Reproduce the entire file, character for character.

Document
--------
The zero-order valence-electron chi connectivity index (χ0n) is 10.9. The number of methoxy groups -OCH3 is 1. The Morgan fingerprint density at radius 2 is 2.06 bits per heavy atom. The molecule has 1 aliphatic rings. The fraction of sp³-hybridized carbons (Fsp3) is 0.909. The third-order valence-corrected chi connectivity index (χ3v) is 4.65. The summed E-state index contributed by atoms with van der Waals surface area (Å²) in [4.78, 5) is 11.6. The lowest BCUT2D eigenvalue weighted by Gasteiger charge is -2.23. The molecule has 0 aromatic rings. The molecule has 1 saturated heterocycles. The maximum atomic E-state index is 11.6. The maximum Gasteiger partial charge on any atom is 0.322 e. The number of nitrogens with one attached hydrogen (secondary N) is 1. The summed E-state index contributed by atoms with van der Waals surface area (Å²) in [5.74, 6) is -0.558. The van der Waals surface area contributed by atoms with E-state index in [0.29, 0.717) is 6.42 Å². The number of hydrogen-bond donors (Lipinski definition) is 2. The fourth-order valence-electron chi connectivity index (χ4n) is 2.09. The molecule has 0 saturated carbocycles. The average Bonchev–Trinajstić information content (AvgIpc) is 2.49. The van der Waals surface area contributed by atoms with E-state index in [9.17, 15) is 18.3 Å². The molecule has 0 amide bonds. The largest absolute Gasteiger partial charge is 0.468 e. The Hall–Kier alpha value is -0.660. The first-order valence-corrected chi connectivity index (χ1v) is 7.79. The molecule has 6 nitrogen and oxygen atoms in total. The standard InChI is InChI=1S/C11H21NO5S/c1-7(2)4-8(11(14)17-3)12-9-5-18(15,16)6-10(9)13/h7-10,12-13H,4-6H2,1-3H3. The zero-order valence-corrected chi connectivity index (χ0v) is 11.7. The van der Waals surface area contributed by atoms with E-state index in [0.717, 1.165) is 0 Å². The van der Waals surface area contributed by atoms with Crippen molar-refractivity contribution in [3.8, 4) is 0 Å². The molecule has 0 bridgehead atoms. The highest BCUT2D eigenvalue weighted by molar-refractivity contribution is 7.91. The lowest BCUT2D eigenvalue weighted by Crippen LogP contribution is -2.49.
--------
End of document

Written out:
The zero-order valence-electron chi connectivity index (χ0n) is 10.9. The number of methoxy groups -OCH3 is 1. The Morgan fingerprint density at radius 2 is 2.06 bits per heavy atom. The molecule has 1 aliphatic rings. The fraction of sp³-hybridized carbons (Fsp3) is 0.909. The third-order valence-corrected chi connectivity index (χ3v) is 4.65. The summed E-state index contributed by atoms with van der Waals surface area (Å²) in [4.78, 5) is 11.6. The lowest BCUT2D eigenvalue weighted by Gasteiger charge is -2.23. The molecule has 0 aromatic rings. The molecule has 1 saturated heterocycles. The maximum atomic E-state index is 11.6. The maximum Gasteiger partial charge on any atom is 0.322 e. The number of nitrogens with one attached hydrogen (secondary N) is 1. The summed E-state index contributed by atoms with van der Waals surface area (Å²) in [5.74, 6) is -0.558. The van der Waals surface area contributed by atoms with E-state index in [0.29, 0.717) is 6.42 Å². The number of hydrogen-bond donors (Lipinski definition) is 2. The fourth-order valence-electron chi connectivity index (χ4n) is 2.09. The molecule has 0 saturated carbocycles. The average Bonchev–Trinajstić information content (AvgIpc) is 2.49. The van der Waals surface area contributed by atoms with E-state index in [9.17, 15) is 18.3 Å². The molecule has 0 amide bonds. The largest absolute Gasteiger partial charge is 0.468 e. The Hall–Kier alpha value is -0.660. The first-order valence-corrected chi connectivity index (χ1v) is 7.79. The molecule has 6 nitrogen and oxygen atoms in total. The standard InChI is InChI=1S/C11H21NO5S/c1-7(2)4-8(11(14)17-3)12-9-5-18(15,16)6-10(9)13/h7-10,12-13H,4-6H2,1-3H3. The zero-order valence-corrected chi connectivity index (χ0v) is 11.7. The van der Waals surface area contributed by atoms with E-state index in [0.717, 1.165) is 0 Å². The van der Waals surface area contributed by atoms with Crippen molar-refractivity contribution in [3.8, 4) is 0 Å². The molecule has 0 bridgehead atoms. The highest BCUT2D eigenvalue weighted by molar-refractivity contribution is 7.91. The lowest BCUT2D eigenvalue weighted by Crippen LogP contribution is -2.49.